It is indeed a rare cause that can bring together people from all over the Arab world on a single platform. That was on display in Dubai this Wednesday, when children and educators from across the region smiled, were proud, had self-esteem and were united in an appreciation of the power of the written word, its formative influences, and the sheer joy of reading. A 17-year-old girl from Palestine beat 7.4 million contestants to win this year’s title as the champion of the Arab Reading Challenge, a UAE initiative that aims to promote cultural renaissance across the Arab world by encouraging students to each read more than 50 books a year and continuously expand their knowledge. This year’s participants came from a whopping 41,000 schools in 25 Arab countries.

His Highness Shaikh Mohammad Bin Rashid Al Maktoum, Vice-President and Prime Minister of the UAE and Ruler of Dubai, honoured the winners of the competition’s various categories and presented them their awards. The annual Arab Reading Challenge has become a seminal event, a testament to what the quest for knowledge means in a region that is riven by conflict and strife. It was a moment that celebrated both the innovation of the UAE and the vision of its leaders who have taken a lead in promoting a culture of reasoning and intellect. As flags of various Arab countries fluttered proudly at the Dubai Opera, participants — that included students, supervisors and educators — exulted in hope. For Wednesday’s joyous event, schools from Algeria to Bahrain logged in through Skype, showing the appeal of the programme and the potential that technologies have for embracing initiatives that promote more traditional activities.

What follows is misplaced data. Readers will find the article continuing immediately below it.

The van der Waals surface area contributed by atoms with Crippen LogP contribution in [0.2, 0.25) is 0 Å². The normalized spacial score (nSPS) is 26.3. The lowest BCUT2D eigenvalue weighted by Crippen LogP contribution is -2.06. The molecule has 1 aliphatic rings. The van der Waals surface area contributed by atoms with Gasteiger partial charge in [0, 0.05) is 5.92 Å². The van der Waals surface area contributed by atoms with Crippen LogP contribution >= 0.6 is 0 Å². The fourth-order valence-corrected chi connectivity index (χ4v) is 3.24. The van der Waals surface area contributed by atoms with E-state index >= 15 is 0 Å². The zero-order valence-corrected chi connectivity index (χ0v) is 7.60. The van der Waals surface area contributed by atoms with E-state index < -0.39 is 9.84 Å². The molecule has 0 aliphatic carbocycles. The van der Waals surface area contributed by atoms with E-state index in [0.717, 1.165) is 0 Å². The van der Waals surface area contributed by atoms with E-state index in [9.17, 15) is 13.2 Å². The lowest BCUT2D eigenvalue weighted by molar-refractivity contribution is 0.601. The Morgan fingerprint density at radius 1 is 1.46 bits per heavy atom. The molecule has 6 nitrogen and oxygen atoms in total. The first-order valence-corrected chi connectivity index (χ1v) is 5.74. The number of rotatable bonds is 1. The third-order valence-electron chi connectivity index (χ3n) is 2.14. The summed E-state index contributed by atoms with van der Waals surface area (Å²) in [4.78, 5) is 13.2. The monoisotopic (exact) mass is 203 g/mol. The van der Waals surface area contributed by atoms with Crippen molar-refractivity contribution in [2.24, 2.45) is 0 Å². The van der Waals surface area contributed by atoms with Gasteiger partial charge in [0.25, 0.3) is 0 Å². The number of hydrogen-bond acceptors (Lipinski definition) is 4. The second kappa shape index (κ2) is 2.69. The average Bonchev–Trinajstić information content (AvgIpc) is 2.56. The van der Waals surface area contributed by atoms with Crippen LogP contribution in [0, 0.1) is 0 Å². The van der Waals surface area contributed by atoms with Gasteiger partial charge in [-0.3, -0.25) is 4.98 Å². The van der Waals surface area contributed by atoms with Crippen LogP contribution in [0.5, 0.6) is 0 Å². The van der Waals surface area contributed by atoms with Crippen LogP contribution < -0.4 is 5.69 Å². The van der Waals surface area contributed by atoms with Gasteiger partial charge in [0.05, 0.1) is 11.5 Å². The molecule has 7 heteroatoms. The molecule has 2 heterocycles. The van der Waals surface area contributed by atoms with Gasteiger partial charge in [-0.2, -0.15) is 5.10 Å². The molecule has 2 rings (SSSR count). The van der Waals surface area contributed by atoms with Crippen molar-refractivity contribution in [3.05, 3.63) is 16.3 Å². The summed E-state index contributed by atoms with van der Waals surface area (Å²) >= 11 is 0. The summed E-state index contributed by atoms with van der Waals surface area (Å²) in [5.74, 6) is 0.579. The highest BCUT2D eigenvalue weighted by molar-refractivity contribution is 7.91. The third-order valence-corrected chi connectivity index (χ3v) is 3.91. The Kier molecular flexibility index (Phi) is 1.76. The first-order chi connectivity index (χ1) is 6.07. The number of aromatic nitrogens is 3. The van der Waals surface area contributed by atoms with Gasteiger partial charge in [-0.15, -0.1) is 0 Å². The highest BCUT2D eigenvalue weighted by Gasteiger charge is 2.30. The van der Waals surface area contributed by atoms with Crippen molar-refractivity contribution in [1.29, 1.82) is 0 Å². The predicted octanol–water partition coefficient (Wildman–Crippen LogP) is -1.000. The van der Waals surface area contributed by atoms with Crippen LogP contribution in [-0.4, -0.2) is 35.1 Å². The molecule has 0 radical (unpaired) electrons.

Pertinently, the UAE has always led the way in showing that real progress can be obtained by investing in learning, equality, youth and embracing the ties that bind together people, generations, cultures and traditions. From the earliest days of its foundation, the UAE has always promoted and embraced culture, the arts, literature, heritage and their influence has grown in synchronicity. Events such as the Arab Reading Challenge, now in its third edition, go on to prove the success of the UAE as a soft-power nation — both in the region and globally.

Going forward, the Arab Reading Challenge will further help ensure that the importance of Arabic as a spoken and written word is vibrant, relevant and a cause of harmony. Indeed, Shaikh Mohammad deserves full credit and recognition for this great contribution to true Arab unity.